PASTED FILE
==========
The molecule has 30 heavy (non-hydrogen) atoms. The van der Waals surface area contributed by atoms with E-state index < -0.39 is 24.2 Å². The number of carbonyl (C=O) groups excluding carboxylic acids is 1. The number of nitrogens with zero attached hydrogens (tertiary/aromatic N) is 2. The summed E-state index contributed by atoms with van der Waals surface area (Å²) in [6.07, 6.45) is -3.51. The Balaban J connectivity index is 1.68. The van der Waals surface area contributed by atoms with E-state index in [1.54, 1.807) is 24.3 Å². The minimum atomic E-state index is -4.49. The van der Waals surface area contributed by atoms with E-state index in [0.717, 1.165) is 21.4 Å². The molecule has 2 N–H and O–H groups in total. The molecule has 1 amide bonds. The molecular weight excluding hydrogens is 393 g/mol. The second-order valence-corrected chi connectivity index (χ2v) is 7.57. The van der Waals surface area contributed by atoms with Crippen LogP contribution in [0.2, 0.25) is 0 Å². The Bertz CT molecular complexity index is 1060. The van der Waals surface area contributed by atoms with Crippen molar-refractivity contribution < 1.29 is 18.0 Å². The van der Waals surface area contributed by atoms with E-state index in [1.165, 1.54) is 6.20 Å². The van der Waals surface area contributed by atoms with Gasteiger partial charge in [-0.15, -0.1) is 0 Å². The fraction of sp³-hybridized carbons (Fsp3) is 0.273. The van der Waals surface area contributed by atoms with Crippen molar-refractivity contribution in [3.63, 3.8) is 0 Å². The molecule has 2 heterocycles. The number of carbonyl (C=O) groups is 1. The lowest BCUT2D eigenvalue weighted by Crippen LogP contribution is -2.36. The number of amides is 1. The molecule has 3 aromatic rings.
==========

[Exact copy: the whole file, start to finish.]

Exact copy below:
The molecule has 30 heavy (non-hydrogen) atoms. The van der Waals surface area contributed by atoms with E-state index < -0.39 is 24.2 Å². The number of carbonyl (C=O) groups excluding carboxylic acids is 1. The number of nitrogens with zero attached hydrogens (tertiary/aromatic N) is 2. The summed E-state index contributed by atoms with van der Waals surface area (Å²) in [6.07, 6.45) is -3.51. The Balaban J connectivity index is 1.68. The van der Waals surface area contributed by atoms with E-state index in [1.54, 1.807) is 24.3 Å². The minimum atomic E-state index is -4.49. The van der Waals surface area contributed by atoms with E-state index in [0.717, 1.165) is 21.4 Å². The molecule has 2 N–H and O–H groups in total. The molecule has 1 amide bonds. The molecular weight excluding hydrogens is 393 g/mol. The second-order valence-corrected chi connectivity index (χ2v) is 7.57. The van der Waals surface area contributed by atoms with Crippen LogP contribution in [0.2, 0.25) is 0 Å². The Bertz CT molecular complexity index is 1060. The van der Waals surface area contributed by atoms with Crippen molar-refractivity contribution < 1.29 is 18.0 Å². The van der Waals surface area contributed by atoms with E-state index in [1.165, 1.54) is 6.20 Å². The van der Waals surface area contributed by atoms with Gasteiger partial charge in [-0.15, -0.1) is 0 Å². The fraction of sp³-hybridized carbons (Fsp3) is 0.273. The van der Waals surface area contributed by atoms with Crippen molar-refractivity contribution in [3.63, 3.8) is 0 Å². The molecule has 2 heterocycles. The number of carbonyl (C=O) groups is 1. The lowest BCUT2D eigenvalue weighted by Crippen LogP contribution is -2.36. The number of amides is 1. The molecule has 3 aromatic rings.